Swethaa Ballakrishnen’s Accidental Feminism: Review by Nida Kirmani

[Ed Note: As part of our blog round-table book discussion on Professor Swethaa Ballakrishnen’s Accidental Feminism: Gender Parity and Selective Mobility among India’s Professional Elite, this is the review by Dr. Nida Kirmani. The introductory post and the links for the other reviews (Akshaya Kamalnath, Hemangini Gupta) can be found here.]

Swethaa Ballakrishnen’s recent book, Accidental Feminism: Gender Parity and Selective Mobility among India’s Professional Elite, presents the reader with an intriguing puzzle: can institutions that have not deliberately strived for gender equality and which have no explicit commitment to feminism actually be spaces of feminist possibility? And can liberalization, with all of its dark sides, also open up new opportunities for previously-marginalized groups, namely women? At the heart of their book is the question, what do we as feminists do with the accidental? Ballakrishnen begins the book by asking these questions, which intrigued them when they themselves accidentally discovered that elite law firms in Mumbai seemed to actually be practicing gender parity. The author tells us in the Introduction that women made up 70% of the partnership cohort in elite law firms in the year before the author  began their fieldwork. This number would be high in any part of the world, but it is particularly surprising in the Indian context where the legal profession is notorious for being male-dominated. For example, in Uttar Pradesh and Bihar, women made up only 3% of the bar councils of their respective states, and in other similarly-placed firms, such as management consultancies, women rarely were able to rise to the top of their fields both because of institutional sexism and because of eventual family pressures. However, Ballakrishnen found the opposite situation in elite law firms; women were rising to the top and rarely, if ever, complained of facing gender-based discrimination in their workplaces, and neither did they seem to be facing any pressure from their families. Also, these women were not claiming to be feminist themselves, and nor did they see their success as being the result of any feminist movement. Rather, they argued that their achievements were based on their own hard work and ability, in other words, their merit. And these ideas were echoed by the men working in their firms as well, who seemed perfectly happy to give up their place or at least share it with the women in their law firms, even if these women were also their wives.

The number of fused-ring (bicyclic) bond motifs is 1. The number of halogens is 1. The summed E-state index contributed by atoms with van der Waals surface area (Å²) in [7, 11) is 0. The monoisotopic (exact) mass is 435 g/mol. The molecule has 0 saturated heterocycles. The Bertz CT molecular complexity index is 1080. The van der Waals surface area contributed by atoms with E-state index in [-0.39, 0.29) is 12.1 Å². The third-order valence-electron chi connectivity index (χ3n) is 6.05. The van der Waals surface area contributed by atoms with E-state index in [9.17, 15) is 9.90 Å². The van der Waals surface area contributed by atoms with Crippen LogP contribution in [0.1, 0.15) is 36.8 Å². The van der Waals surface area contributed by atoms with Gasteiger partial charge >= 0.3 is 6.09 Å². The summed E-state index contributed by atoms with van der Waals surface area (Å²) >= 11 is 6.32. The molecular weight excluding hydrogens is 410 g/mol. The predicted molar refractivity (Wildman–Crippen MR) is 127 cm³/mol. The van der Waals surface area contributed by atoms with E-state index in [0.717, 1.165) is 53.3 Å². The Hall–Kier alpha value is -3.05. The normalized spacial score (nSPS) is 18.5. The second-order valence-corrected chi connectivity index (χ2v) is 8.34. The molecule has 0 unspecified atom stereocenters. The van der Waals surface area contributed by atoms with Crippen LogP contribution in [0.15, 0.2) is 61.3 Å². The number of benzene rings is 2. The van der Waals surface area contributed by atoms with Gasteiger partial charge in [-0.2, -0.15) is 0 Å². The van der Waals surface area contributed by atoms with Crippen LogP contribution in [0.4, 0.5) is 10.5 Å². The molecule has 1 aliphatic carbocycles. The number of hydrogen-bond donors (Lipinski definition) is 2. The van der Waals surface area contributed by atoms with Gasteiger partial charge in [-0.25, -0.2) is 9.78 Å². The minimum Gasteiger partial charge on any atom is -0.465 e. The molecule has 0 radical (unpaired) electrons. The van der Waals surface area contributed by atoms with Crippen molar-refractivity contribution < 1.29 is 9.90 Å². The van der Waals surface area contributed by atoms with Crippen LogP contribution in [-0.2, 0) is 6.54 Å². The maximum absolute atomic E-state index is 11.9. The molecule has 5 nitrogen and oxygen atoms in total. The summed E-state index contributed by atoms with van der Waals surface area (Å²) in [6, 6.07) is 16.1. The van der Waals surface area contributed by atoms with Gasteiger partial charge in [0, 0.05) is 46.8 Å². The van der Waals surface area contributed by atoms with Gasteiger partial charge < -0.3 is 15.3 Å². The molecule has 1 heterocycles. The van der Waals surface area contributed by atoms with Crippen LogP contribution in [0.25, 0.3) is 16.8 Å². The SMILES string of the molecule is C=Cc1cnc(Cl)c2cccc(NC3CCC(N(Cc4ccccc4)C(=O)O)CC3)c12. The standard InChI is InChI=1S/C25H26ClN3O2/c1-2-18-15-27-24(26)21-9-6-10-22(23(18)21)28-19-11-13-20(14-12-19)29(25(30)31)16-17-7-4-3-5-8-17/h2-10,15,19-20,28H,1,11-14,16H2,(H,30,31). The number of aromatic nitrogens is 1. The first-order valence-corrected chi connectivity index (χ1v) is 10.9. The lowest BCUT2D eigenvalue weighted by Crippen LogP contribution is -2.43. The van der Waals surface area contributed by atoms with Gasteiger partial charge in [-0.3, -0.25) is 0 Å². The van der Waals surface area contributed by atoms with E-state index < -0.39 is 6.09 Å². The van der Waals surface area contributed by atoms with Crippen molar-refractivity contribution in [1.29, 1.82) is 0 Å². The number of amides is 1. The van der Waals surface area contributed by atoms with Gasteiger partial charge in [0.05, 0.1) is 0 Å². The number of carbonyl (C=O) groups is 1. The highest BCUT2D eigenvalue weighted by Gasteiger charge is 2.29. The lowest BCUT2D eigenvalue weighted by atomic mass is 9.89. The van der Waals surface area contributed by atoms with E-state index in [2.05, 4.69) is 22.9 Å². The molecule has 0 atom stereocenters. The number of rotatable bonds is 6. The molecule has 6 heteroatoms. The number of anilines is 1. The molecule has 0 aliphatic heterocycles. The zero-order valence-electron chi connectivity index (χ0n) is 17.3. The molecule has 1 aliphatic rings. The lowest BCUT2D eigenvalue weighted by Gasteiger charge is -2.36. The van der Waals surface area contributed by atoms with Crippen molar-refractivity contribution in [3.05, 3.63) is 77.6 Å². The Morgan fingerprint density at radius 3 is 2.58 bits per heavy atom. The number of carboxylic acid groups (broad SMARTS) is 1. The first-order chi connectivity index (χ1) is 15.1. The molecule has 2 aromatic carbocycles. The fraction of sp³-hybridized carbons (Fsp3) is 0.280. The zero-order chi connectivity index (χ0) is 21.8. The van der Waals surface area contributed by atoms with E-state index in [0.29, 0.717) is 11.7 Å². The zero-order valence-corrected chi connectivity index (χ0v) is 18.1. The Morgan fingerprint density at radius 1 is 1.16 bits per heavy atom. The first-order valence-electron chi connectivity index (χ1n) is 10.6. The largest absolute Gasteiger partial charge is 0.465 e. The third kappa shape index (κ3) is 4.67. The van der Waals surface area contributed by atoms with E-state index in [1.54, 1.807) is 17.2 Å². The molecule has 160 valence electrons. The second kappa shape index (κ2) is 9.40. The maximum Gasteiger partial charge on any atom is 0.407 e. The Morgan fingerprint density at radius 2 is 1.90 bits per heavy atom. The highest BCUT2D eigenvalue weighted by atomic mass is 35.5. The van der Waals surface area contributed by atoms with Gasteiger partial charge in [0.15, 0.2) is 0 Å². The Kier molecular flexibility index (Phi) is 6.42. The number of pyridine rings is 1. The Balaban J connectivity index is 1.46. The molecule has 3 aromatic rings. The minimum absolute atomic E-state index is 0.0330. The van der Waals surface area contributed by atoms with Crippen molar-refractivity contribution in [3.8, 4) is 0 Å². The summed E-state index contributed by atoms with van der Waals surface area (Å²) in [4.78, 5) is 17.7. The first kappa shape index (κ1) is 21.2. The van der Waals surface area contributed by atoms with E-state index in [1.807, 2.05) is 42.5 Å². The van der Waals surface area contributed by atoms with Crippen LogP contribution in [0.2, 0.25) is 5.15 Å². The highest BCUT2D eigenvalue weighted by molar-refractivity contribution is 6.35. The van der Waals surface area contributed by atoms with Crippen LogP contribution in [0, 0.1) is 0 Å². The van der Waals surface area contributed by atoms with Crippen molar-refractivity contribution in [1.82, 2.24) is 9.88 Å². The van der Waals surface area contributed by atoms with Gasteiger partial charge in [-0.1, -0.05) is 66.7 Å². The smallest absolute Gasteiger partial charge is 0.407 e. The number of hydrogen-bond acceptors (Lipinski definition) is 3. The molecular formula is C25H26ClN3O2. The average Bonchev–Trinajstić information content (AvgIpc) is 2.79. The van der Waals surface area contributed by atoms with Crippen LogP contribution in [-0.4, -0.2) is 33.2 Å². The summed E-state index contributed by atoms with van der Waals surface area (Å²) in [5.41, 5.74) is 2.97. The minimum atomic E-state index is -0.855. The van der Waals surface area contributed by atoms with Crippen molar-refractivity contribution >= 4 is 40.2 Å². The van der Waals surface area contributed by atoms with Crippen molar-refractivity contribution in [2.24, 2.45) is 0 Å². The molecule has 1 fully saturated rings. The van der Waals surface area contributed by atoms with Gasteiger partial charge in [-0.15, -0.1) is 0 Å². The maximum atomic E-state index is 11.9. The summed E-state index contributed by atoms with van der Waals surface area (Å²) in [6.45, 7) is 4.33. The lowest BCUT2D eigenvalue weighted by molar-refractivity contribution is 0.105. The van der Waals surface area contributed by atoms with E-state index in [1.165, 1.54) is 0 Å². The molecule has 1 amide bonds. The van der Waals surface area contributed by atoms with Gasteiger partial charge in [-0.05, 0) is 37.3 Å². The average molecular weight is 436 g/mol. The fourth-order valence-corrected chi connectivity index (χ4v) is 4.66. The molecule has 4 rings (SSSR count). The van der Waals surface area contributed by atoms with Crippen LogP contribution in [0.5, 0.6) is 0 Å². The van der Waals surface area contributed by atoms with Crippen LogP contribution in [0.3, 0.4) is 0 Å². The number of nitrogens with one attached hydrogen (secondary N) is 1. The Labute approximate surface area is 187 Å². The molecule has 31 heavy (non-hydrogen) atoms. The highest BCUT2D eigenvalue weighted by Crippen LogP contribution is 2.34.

The next six chapters then carefully unpack this puzzle. Ballakrishnen’s methodology is robust; they conducted 139 semi-structured interviews over the course of four years with women and men working in three types of organisations: traditional legal practices, transactional law firms (the ‘elite law firms’ that form the core of the study), and international banks and consulting firms. While most of the respondents were women, and understandably so, the author also importantly included men in their study (approximately 25% of total interviewees). In this way, their study takes a relational approach to understanding the construction of gender, something very few empirical studies actually manage to do successfully.